From Western alchemy we inherit a threefold process model. One articulation of the Sulphur-Salt-Mercury triad could be these three phases of process: arising, where processes begin or initiate; sustaining, where processes maintain or perpetuate, are nurtured or grown; and dissolving, where processes loosen, decay, transform, and die.
We can think about our goals, ambitions, and projects as larger triangles in which this process unfolds through many micro-triangles. Two years ago I launched his blog and committed to posting one entry a week, which was its arising. Now I continue to honor that commitment and promote the writing as best I can, sustaining it. Some day I may end this commitment and dissolve this blog, perhaps turning its content into a book, perhaps erasing the content in a fit of piqué, perhaps simply stopping altogether. I’m only listing possibilities.
In the meantime, each entry of this blog is its own process of arising, generating ideas and starting the first draft; sustaining by continuing the draft unto completion; and dissolving by editing the draft and eventually declaring it “done enough” to publish.
Each phase is necessary. Dissolution opens the space for something new to arise. Each phase also has its attraction and challenge. How do I know when it is time to move from one phase to the next? Confusion over phases of work leads to conflict in groups. One person commits to sustaining the project as it is, and sees it as their role to protect the project from any threat to its continuance. Another person thinks the project broken, flawed, or damaging, and wants to push for its dissolution. Another person has all these new ideas for ways to change the project, and wants to let those arise. In my observation, the person committed to sustaining tends to have the most power, in part as a function of the role itself. We need power to keep something in motion, and power-over derives in part from fear of changing things as they are.
Identifying our work phases is like the orienting practice of “triangulation,” finding where one is by picking three visible landmarks, finding those landmarks on a map, and using the angles of vision to approximate where one is. When I think about where I am in relation to my dream, am I still in the process of arising, initiating change? Do I need to dissolve some responsibilities or habits that are taking time and energy away from my goals? Do the processes in place sustain me, do they need sustainment? What’s working? What’s not working?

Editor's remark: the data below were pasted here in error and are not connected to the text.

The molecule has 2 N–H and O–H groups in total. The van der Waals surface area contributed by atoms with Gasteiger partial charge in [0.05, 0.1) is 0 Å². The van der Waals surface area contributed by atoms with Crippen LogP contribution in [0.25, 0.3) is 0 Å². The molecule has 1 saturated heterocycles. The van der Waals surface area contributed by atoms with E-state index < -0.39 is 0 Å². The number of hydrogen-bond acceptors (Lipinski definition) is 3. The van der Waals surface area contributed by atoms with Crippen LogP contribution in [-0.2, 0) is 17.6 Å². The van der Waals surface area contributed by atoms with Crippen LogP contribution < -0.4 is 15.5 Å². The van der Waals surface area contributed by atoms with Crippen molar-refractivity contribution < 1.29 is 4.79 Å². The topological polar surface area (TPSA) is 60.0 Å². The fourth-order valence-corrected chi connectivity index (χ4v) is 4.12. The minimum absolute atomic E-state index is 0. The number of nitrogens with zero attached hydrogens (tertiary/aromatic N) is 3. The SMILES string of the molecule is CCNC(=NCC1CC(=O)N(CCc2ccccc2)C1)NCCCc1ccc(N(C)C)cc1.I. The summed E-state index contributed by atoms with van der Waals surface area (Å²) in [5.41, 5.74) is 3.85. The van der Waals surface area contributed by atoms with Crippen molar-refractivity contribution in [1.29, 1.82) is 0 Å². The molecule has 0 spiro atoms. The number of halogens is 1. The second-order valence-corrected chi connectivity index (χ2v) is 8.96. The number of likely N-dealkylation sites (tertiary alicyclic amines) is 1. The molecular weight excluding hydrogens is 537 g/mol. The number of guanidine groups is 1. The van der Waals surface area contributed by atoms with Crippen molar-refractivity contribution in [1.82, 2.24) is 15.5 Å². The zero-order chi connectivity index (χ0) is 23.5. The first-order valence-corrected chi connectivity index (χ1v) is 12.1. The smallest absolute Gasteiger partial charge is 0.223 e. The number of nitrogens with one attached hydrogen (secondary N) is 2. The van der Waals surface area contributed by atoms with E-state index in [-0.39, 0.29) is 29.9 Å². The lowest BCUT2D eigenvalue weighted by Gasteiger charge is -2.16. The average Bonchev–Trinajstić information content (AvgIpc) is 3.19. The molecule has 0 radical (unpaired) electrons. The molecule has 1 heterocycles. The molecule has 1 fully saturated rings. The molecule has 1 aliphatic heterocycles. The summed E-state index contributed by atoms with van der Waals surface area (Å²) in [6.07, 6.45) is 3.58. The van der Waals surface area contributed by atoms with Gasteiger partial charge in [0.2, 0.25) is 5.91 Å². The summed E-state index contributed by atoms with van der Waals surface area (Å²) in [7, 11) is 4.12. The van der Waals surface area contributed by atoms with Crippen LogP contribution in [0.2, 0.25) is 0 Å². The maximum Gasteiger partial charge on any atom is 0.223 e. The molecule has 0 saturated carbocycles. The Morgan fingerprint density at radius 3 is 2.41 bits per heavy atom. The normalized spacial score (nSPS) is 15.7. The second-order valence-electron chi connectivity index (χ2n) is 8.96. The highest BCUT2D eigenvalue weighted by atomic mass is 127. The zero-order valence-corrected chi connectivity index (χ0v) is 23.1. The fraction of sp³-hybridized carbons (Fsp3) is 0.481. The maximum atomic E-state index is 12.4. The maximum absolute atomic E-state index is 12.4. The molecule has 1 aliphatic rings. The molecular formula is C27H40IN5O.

One lesson this model offers is that we can inhabit each phase fully and allow the energy of our project to move in its own way, in its own time. I can begin with a simple intention—“I want more intimacy in my relationship.” I can allow intimacy to arise within me, to suggest activities that would increase intimacy, to start new habits, to start conversations. If I can do this without too much attachment to what “intimacy” should look like, I have more flexibility and focus to discover what ends up working in my relationship, and then bring those working strategies into the process of sustainment. I can also discover what does not work, what impedes intimacy, and let those strategies dissolve.
Presence with the process where it is, as it is, helps us to flow into the next best step with greater ease and less distress. When a process is ready to die, then sustaining it only causes stress. When a process is so deeply entrenched that to challenge would be taboo, we might better focus our efforts on dissolving rather than trying to start something new. At the same time, we might step away from the entrenched process altogether and focus on the arising, bringing something new into the world that might one day challenge things as it is once it has the strength and sustainment to tolerate a direct challenge.
What is arising in you? What are you beginning or longing to begin?
What needs nurturing? What needs to be sustained?
What is dissolving? What is ending?
If you are looking to reconnect with enthusiasm or integrity in your work or life and in the Seattle area, consider checking out this workshop coming November 6, 2014.